Cover V01, I04


New Messages

u386mon availability

Chris Hare (chare@unilabs.uucp) writes: The version of u386mon I wrote about is available from as comp.sources.misc/volume14/u386mon-2.20; the newer version is in comp.sources.misc/volume22/u386mon.

To: uunet!rdpub!saletter
Subject: Frozen Terminals

I would just like to add something to Mr. Brown's article on trouble-shooting terminal lockup. The problem of "receive flow control lock," which was cited as one of the most common causes of frozen terminals, can be completely avoided by making sure that ixany is set as one of the line control options for all terminals.

Having this parameter set by the stty command tells the computer that any character sent from the keyboard, not just a Control-Q, can be used as the signal to restart output once it has been stopped by typing a Control-S. This restart character could even be another Control-S.

The ixany option could be set up globally either by putting the line "stty ixany" in the file /etc/profile, or by including IXANY in the "final-flags" field (the third field as separated by the # sign) in the /etc/gettydefs file. You can include this in all entries in the gettydefs file or just in selected ones.

If you don't wish to make it global then you can just include the "stty ixany" line in selected users' .profiles.

Brian B. Bosak
AT&T Network Systems

Good point. However, even though we use ixany on all our lines, we still encounter some flow control problems. I suspect that whether ixany is totally effective depends on how well the driver is implemented and how other communications equipment in the link responds. --rlw

Subject: Foobar

I have a question which has been bugging me ever since I started with UNIX -- what is the significance of "foobar"? I would be eternally grateful to be enlightened in this respect!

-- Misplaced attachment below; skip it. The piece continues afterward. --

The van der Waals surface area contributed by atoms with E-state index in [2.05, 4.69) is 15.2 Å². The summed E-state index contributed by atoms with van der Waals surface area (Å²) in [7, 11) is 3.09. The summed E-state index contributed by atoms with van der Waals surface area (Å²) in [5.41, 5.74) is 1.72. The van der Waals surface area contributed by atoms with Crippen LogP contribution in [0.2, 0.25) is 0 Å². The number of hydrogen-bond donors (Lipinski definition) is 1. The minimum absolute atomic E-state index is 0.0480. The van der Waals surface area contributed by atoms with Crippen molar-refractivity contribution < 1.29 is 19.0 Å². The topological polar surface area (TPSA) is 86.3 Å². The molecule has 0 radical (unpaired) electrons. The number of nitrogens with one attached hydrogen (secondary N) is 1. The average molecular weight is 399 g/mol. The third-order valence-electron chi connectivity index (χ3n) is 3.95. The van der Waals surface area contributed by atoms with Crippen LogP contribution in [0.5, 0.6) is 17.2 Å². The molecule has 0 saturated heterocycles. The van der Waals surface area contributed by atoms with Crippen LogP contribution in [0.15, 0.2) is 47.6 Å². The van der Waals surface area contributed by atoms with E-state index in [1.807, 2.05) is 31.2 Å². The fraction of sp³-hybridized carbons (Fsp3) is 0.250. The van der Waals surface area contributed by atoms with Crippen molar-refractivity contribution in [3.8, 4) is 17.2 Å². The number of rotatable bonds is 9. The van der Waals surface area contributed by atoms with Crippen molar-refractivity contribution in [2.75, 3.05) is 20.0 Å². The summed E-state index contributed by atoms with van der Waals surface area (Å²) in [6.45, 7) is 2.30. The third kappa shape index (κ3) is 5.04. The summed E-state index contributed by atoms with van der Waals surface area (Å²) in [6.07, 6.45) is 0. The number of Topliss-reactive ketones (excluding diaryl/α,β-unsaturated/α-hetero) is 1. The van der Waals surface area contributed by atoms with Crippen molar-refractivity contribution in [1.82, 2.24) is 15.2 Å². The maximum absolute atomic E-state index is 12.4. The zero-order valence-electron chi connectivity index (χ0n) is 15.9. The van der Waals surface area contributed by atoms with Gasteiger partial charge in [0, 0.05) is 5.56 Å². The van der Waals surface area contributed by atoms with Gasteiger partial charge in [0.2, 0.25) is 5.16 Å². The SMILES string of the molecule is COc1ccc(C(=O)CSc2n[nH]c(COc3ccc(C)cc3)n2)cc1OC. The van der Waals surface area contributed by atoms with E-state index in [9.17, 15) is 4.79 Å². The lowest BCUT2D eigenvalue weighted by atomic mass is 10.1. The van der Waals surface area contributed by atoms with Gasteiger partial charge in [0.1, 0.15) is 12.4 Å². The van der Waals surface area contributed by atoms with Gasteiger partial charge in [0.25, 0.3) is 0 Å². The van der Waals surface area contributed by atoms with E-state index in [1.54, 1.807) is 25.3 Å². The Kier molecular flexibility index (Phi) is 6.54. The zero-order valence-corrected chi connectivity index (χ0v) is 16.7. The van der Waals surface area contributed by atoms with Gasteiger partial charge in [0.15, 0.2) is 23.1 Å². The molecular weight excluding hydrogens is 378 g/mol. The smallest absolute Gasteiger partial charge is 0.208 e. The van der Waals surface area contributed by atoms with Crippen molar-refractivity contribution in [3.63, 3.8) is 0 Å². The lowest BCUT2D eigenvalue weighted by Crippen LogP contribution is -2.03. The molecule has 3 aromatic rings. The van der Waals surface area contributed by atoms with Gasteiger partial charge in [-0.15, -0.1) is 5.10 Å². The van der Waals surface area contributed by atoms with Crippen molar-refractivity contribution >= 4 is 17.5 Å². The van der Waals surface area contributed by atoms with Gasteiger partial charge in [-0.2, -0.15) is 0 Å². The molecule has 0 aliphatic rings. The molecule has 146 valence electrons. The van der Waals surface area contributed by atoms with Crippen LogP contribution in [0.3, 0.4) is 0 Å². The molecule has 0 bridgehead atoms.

Garry Perratt
Computer Applications Geophysicist
Phillips Petroleum UK Limited
Woking, England

As the story came to me, "foobar" originated in the military. Allegedly it is a corruption of a straightforward acronym for a scatological phrase ending with the words "beyond all recognition." More than that I won't print. --rlw

Dear Sys Admin Staff,

I just received your second issue, (my first look at your magazine), and I must say that I am impressed. I subscribe to various trade mags, and all too often the articles lack the specifics that I need to help me with my daily tasks. There are exceptions to this, of course, but so far, it looks like your magazine will be a valued reference.

It is with this in mind that I am writing to ask you to please not make too many assumptions regarding your subscribers' knowledge base. I read the letter written by Russ Hill in issue 2, and while I will agree with some of his points, it was his last paragraph which concerned me. In it, he states: "If this mag is going to be for sysadms then realize your readers are SYSADMS! and they know all about shell scripts and they know how to port programs. Please in your articles talk about real sysadm issues!!!!"

I have worked with various platforms such as Sun, Harris, SCO, and NBI, and have worked with UNIX (BSD and SYSV) for about 6 or 7 years. In that time, however, it has never once been required of me to port a program. I would find an article on this to be very interesting and informative. Also, while I have worked with shell scripts, I am always interested in seeing what other people are doing.

Please keep your magazine a technical one, but please, don't assume that because a technique has been around for a while that everyone knows it inside and out. I'm sure there are other individuals out there who share my opinion, and would like articles on not only the latest and greatest, but also the tried and true.

Thank you for your time, and for a great magazine.

James V. Wojno

Thanks for the kind words. I want even the most advanced and sophisticated system administrators to find something useful in this magazine, but I think I can accomplish that without being elitist. Whenever possible, we place related background and tutorial material in a sidebar so that it's available, but so that you aren't forced to read material with which you are already familiar. Excepting material appearing in a sidebar, I try to keep each individual story targeted for a single level of sophistication. I don't want readers to invest 20 minutes in reading the first part of a story only to find out that they don't have the background to absorb some key concept presented later in the story. I don't believe, though, that every story should be aimed only at the most sophisticated reader -- no one is an expert in everything. -- rlw